Latin American students visit Oxford to share interdisciplinary and intercultural experiences with Miami faculty and students

2019 SUSI participants sort green onions on Miami University's Institute for Food farm.

Twenty students from Panama, Nicaragua, Ecuador, Colombia, and the Dominican Republic will soon be wrapping up three weeks in Oxford as part of Miami's annual Study of the U.S. Institutes (SUSI) program, sponsored by the U.S. State Department and the Department of Education.

SUSI is a federal program administered in coordination with Latin American embassies and selected Latin American student leaders. Besides their national origins, SUSI students have diverse backgrounds in race, ethnicity, and majors.

"At Miami, these students are taking interdisciplinary classes in history, political science, urban planning, and more, all under the umbrella of social entrepreneurship," said Juan Carlos Albarrán, senior lecturer in the Department of Global & Intercultural Studies (GIC). "They're also visiting different business start-ups, non-profit organizations, cultural centers, small farms, and consumer cooperatives like Oxford's Moon Coop."

After their adventures in Oxford, the SUSI students head to Chicago, New York, and Washington, DC to complete 5 additional weeks of intense programming organized and coordinated by the following Miami faculty:

Participants in Miami University's 2019 SUSI program

  • Elena Albarrán (GIC/Latin American Studies and History)
  • José Amador (GIC/Latin American Studies)
  • Heather Harper (Spanish & Portuguese)
  • Andrew Offenburger (History)
  • Luis Ignacio Padranos (Spanish & Portuguese)
  • Matt Regele (Gerontology)
  • Brad Reitz (Farmer School of Business)
  • Naaborle Sackeyfio (GIC)
  • Damon Scott (Geography and GIC/American Studies)
  • Ricardo Sosa (Spanish & Portuguese)

"All of us learn a lot from this experience," said Albarrán. "You can really sense the impact that a program like this can have on people's lives."

"The connections between the U.S. and Latin America are close and complex," said Renée Baernstein, senior associate dean of the College of Arts and Science. "The SUSI federal grant helps strengthen our bonds and build mutual understanding."

Cross-cultural Impressions

Miami students Emily Froude, Manesha Jacob-Tarashand, Collin McLean, Frida Rodriguez, Nicole Rosiello, Aidan Kelley, Alexa Vanderhoff, and Hannah Van Dyke have been taking part in this year's intercultural exchange by serving as cultural ambassadors. Their duties include helping with orientation, providing access to the Rec Center, leading campus and library tours, serving as interpreters, and much more.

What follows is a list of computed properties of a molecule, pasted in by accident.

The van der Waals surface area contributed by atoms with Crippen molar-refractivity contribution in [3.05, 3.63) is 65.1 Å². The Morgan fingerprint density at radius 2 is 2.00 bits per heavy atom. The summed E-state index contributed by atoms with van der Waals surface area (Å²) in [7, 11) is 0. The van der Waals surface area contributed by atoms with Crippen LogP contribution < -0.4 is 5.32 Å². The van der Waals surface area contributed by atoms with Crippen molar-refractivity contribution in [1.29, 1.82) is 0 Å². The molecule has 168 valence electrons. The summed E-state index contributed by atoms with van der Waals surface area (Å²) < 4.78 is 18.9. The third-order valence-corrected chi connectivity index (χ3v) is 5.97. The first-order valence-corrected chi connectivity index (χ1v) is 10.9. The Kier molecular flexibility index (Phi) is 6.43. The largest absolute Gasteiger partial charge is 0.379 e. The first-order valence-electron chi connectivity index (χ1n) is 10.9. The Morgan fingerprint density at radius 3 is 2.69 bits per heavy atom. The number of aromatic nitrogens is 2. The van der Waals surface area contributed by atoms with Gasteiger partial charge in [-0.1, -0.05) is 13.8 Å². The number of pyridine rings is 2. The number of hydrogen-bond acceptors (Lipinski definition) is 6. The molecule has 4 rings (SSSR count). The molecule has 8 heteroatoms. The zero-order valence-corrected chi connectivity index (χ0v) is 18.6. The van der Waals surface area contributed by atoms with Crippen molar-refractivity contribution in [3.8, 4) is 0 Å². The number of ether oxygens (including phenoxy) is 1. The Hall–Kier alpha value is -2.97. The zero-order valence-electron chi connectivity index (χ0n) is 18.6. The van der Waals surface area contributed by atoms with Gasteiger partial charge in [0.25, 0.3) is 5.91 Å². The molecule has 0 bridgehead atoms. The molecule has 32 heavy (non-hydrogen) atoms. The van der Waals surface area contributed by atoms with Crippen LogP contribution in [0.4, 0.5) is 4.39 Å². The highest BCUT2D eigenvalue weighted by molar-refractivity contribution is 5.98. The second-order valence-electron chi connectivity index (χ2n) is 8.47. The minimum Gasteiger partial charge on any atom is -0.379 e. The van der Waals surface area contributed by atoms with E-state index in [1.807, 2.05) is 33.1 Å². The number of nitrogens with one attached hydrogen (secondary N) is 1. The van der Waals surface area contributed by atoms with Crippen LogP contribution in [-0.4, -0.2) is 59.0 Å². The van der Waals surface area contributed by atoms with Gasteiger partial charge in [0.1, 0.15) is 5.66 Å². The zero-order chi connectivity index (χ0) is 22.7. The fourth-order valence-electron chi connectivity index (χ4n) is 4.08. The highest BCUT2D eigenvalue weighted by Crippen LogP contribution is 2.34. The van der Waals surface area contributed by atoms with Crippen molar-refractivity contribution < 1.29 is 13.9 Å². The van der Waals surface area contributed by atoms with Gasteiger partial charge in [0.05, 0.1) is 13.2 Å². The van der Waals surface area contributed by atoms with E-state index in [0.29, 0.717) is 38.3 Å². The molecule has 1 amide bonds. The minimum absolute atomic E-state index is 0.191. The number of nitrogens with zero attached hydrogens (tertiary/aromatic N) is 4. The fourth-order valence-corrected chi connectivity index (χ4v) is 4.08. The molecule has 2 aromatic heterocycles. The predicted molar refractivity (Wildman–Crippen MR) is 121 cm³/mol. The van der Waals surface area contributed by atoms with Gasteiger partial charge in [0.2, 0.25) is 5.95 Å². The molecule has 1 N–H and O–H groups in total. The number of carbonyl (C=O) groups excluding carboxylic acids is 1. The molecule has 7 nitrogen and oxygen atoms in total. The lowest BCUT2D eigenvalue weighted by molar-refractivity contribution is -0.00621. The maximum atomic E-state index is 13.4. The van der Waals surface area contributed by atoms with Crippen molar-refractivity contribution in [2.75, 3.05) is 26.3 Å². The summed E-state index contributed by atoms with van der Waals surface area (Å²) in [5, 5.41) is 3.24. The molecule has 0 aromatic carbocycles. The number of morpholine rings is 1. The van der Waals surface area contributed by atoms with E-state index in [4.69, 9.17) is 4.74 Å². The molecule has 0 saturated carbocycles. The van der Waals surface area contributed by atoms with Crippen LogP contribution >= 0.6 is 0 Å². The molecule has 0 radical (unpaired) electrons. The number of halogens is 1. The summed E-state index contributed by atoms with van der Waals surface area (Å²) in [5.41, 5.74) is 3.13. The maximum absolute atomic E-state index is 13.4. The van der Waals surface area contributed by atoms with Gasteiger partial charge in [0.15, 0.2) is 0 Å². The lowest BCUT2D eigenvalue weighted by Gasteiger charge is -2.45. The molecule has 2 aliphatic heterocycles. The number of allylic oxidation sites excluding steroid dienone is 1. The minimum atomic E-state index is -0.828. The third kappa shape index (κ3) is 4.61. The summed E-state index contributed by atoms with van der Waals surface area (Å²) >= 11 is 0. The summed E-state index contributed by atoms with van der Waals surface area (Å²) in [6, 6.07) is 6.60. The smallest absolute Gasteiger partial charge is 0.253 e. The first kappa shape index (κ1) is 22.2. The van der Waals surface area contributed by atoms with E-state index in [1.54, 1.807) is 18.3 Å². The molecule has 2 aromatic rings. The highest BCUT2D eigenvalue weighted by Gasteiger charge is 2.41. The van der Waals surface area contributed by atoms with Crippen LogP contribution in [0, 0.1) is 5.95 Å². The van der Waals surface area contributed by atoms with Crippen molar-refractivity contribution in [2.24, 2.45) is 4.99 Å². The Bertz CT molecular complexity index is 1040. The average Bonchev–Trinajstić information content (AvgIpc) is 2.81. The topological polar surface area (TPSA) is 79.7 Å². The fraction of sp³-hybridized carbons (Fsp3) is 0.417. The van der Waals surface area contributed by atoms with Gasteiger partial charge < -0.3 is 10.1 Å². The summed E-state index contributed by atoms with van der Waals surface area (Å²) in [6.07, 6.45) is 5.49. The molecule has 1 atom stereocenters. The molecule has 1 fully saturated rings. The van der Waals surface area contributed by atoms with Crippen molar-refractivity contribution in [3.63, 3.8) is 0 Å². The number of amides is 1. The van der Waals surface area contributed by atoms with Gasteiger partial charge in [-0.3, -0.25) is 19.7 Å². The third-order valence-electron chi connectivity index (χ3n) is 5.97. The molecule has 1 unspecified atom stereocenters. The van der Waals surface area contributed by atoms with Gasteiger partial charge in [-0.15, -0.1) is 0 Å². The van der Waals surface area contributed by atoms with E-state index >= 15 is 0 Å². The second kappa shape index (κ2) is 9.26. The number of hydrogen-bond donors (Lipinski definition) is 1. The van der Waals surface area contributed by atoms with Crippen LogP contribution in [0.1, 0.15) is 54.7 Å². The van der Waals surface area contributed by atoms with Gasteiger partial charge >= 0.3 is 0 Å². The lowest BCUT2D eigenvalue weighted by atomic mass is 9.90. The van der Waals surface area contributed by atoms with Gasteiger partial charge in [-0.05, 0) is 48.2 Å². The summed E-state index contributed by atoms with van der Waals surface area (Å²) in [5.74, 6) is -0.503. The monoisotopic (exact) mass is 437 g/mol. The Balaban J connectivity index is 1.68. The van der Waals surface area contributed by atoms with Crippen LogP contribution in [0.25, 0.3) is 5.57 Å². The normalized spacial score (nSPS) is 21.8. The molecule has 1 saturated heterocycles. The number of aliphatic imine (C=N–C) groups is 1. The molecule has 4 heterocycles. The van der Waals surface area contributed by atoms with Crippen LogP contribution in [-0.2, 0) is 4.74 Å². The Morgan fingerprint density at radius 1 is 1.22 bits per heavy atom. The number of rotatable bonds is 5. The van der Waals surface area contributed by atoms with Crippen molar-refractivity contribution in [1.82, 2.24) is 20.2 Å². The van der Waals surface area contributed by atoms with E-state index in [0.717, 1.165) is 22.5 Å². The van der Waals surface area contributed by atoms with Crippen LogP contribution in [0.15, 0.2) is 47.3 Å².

"I love learning about new points of view from citizens of other countries," said Froude, an international studies and political science major who recently spent 5 months abroad studying Spanish. "Even though I have only known the SUSI participants for about a week and a half, I have already shared many great experiences with them."

"The SUSI participants are so smart, driven, and engaging, and spending time getting to know them is a pleasure," added Rosiello, who is majoring in Spanish and Latin American Studies. "This generation, especially those involved in programs like SUSI, is filled with global citizens that share more similarities than differences. I can only hope that the connections we make will let us cross paths again — even if that's in another country!"

The SUSI students move on to major US cities to complete their experience, but as Albarrán explained, based on feedback from students from previous years, "They tell me that Oxford really felt like home."

"In one way or the other [SUSI] has had a great influence on me," said Militza Flaco of Panama, a participant in the 2018 program who reported on its impact. "A couple of weeks after my return from the SUSI program my dad, village chief of the Embera Quera, gathered everyone in town and announced officially who will be the next chief…My dad has changed our historical tradition and given me this responsibility, demonstrating that women too have the power to be the head of a village."

Hernando Henriquez Angel, another 2018 SUSI participant from Panama, wrote, "The cultural exchange…was very important to me because it allowed me to know different cultures that made me feel like a global citizen in the United States…To make new friends, to have excellent professors, new knowledge, to experiment so much tenderness in such a short time and above all to feel I am among family outside my country, is something I will never forget."

"Now more than ever, even here in Oxford, we need to be looking outward to the world, and these enthusiastic students help us do that," said Baernstein.

"We see that through globalization, the advance in technology, and the eagerness of the global youth that we're a lot more similar to each other than different," said Albarrán.